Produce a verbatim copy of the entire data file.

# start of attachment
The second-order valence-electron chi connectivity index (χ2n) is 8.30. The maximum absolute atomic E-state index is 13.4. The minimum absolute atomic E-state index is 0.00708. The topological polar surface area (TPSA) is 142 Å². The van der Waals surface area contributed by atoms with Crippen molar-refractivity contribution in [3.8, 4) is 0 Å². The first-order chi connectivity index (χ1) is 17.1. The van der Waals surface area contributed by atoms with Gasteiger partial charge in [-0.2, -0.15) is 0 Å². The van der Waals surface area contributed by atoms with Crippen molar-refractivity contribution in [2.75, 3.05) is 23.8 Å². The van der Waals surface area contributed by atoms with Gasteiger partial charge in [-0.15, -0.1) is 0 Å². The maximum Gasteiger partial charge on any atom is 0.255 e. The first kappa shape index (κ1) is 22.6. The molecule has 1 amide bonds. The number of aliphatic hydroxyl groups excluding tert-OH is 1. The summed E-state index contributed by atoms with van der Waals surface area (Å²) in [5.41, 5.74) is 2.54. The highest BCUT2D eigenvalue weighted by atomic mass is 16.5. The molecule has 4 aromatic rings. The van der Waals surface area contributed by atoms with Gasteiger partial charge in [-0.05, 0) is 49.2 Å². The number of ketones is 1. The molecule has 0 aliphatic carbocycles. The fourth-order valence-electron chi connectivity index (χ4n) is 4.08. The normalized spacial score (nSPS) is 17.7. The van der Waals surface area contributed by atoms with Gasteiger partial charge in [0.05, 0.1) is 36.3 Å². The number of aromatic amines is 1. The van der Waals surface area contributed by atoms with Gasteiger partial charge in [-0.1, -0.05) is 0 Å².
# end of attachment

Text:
The second-order valence-electron chi connectivity index (χ2n) is 8.30. The maximum absolute atomic E-state index is 13.4. The minimum absolute atomic E-state index is 0.00708. The topological polar surface area (TPSA) is 142 Å². The van der Waals surface area contributed by atoms with Crippen molar-refractivity contribution in [3.8, 4) is 0 Å². The first-order chi connectivity index (χ1) is 17.1. The van der Waals surface area contributed by atoms with Gasteiger partial charge in [-0.2, -0.15) is 0 Å². The van der Waals surface area contributed by atoms with Crippen molar-refractivity contribution in [2.75, 3.05) is 23.8 Å². The van der Waals surface area contributed by atoms with Gasteiger partial charge in [-0.15, -0.1) is 0 Å². The maximum Gasteiger partial charge on any atom is 0.255 e. The first kappa shape index (κ1) is 22.6. The molecule has 1 amide bonds. The number of aliphatic hydroxyl groups excluding tert-OH is 1. The summed E-state index contributed by atoms with van der Waals surface area (Å²) in [5.41, 5.74) is 2.54. The highest BCUT2D eigenvalue weighted by atomic mass is 16.5. The molecule has 4 aromatic rings. The van der Waals surface area contributed by atoms with Gasteiger partial charge in [-0.05, 0) is 49.2 Å². The number of ketones is 1. The molecule has 0 aliphatic carbocycles. The fourth-order valence-electron chi connectivity index (χ4n) is 4.08. The normalized spacial score (nSPS) is 17.7. The van der Waals surface area contributed by atoms with Gasteiger partial charge in [0.05, 0.1) is 36.3 Å². The number of aromatic amines is 1. The van der Waals surface area contributed by atoms with Gasteiger partial charge in [-0.1, -0.05) is 0 Å².